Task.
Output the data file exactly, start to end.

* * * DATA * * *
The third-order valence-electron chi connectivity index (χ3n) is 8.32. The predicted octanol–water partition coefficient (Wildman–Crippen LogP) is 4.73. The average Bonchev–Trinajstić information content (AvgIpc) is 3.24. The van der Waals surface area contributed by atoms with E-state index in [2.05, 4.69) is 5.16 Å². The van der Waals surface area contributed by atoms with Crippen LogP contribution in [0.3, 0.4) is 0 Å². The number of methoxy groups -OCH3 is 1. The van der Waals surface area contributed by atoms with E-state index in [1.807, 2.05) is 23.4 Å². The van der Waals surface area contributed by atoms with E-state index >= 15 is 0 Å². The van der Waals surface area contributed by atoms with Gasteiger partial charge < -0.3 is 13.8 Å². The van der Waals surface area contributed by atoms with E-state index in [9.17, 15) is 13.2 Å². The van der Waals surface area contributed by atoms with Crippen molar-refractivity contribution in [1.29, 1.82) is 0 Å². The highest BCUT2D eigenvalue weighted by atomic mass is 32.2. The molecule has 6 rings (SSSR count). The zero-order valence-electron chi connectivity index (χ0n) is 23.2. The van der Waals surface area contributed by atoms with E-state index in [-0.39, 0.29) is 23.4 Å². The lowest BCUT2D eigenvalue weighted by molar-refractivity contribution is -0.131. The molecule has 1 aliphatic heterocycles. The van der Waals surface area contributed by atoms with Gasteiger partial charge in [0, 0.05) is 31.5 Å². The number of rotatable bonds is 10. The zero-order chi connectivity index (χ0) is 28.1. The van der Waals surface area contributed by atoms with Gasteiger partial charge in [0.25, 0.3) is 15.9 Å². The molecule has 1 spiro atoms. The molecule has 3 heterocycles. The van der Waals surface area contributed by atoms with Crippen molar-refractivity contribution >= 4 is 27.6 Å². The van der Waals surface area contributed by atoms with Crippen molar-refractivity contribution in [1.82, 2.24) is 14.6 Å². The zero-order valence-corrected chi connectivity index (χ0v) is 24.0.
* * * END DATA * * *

The third-order valence-electron chi connectivity index (χ3n) is 8.32. The predicted octanol–water partition coefficient (Wildman–Crippen LogP) is 4.73. The average Bonchev–Trinajstić information content (AvgIpc) is 3.24. The van der Waals surface area contributed by atoms with E-state index in [2.05, 4.69) is 5.16 Å². The van der Waals surface area contributed by atoms with Crippen LogP contribution in [0.3, 0.4) is 0 Å². The number of methoxy groups -OCH3 is 1. The van der Waals surface area contributed by atoms with E-state index in [1.807, 2.05) is 23.4 Å². The van der Waals surface area contributed by atoms with E-state index >= 15 is 0 Å². The van der Waals surface area contributed by atoms with Gasteiger partial charge < -0.3 is 13.8 Å². The van der Waals surface area contributed by atoms with E-state index in [9.17, 15) is 13.2 Å². The van der Waals surface area contributed by atoms with Crippen molar-refractivity contribution in [1.29, 1.82) is 0 Å². The highest BCUT2D eigenvalue weighted by atomic mass is 32.2. The molecule has 6 rings (SSSR count). The zero-order valence-electron chi connectivity index (χ0n) is 23.2. The van der Waals surface area contributed by atoms with E-state index in [-0.39, 0.29) is 23.4 Å². The lowest BCUT2D eigenvalue weighted by molar-refractivity contribution is -0.131. The molecule has 1 aliphatic heterocycles. The van der Waals surface area contributed by atoms with Gasteiger partial charge in [0, 0.05) is 31.5 Å². The number of rotatable bonds is 10. The zero-order chi connectivity index (χ0) is 28.1. The van der Waals surface area contributed by atoms with Gasteiger partial charge in [0.25, 0.3) is 15.9 Å². The molecule has 1 spiro atoms. The molecule has 3 heterocycles. The van der Waals surface area contributed by atoms with Crippen molar-refractivity contribution >= 4 is 27.6 Å². The van der Waals surface area contributed by atoms with Crippen molar-refractivity contribution in [1.82, 2.24) is 14.6 Å². The zero-order valence-corrected chi connectivity index (χ0v) is 24.0.